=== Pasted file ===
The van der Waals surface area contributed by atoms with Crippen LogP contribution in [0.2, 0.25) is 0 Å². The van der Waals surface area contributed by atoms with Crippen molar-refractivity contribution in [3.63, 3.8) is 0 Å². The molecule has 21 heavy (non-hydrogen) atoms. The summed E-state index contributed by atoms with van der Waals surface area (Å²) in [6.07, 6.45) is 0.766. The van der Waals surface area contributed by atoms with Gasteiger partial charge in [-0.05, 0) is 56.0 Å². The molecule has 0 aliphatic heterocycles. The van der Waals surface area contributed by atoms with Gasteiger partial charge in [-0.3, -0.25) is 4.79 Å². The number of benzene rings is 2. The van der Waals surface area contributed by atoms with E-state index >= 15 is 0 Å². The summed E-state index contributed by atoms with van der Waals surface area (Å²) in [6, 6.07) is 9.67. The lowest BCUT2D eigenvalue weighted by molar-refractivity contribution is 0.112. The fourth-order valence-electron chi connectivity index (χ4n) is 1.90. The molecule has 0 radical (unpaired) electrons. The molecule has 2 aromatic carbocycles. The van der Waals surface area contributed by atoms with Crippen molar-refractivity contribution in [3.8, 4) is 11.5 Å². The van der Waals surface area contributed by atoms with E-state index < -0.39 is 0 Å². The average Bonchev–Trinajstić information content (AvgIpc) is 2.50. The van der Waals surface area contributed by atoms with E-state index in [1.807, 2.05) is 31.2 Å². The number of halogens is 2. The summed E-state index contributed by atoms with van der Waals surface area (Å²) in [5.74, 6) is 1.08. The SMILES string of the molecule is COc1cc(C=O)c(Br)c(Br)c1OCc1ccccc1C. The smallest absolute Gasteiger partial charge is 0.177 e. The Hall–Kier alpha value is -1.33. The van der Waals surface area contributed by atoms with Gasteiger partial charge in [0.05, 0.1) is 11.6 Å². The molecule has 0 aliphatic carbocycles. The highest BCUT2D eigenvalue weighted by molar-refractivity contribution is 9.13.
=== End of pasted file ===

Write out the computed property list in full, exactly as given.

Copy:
The van der Waals surface area contributed by atoms with Crippen LogP contribution in [0.2, 0.25) is 0 Å². The van der Waals surface area contributed by atoms with Crippen molar-refractivity contribution in [3.63, 3.8) is 0 Å². The molecule has 21 heavy (non-hydrogen) atoms. The summed E-state index contributed by atoms with van der Waals surface area (Å²) in [6.07, 6.45) is 0.766. The van der Waals surface area contributed by atoms with Gasteiger partial charge in [-0.05, 0) is 56.0 Å². The molecule has 0 aliphatic heterocycles. The van der Waals surface area contributed by atoms with Gasteiger partial charge in [-0.3, -0.25) is 4.79 Å². The number of benzene rings is 2. The van der Waals surface area contributed by atoms with E-state index >= 15 is 0 Å². The summed E-state index contributed by atoms with van der Waals surface area (Å²) in [6, 6.07) is 9.67. The lowest BCUT2D eigenvalue weighted by molar-refractivity contribution is 0.112. The fourth-order valence-electron chi connectivity index (χ4n) is 1.90. The molecule has 0 radical (unpaired) electrons. The molecule has 2 aromatic carbocycles. The van der Waals surface area contributed by atoms with Crippen molar-refractivity contribution in [3.8, 4) is 11.5 Å². The van der Waals surface area contributed by atoms with E-state index < -0.39 is 0 Å². The average Bonchev–Trinajstić information content (AvgIpc) is 2.50. The van der Waals surface area contributed by atoms with E-state index in [1.807, 2.05) is 31.2 Å². The number of halogens is 2. The summed E-state index contributed by atoms with van der Waals surface area (Å²) in [5.74, 6) is 1.08. The SMILES string of the molecule is COc1cc(C=O)c(Br)c(Br)c1OCc1ccccc1C. The smallest absolute Gasteiger partial charge is 0.177 e. The Hall–Kier alpha value is -1.33. The van der Waals surface area contributed by atoms with Gasteiger partial charge in [0.05, 0.1) is 11.6 Å². The molecule has 0 aliphatic carbocycles. The highest BCUT2D eigenvalue weighted by molar-refractivity contribution is 9.13.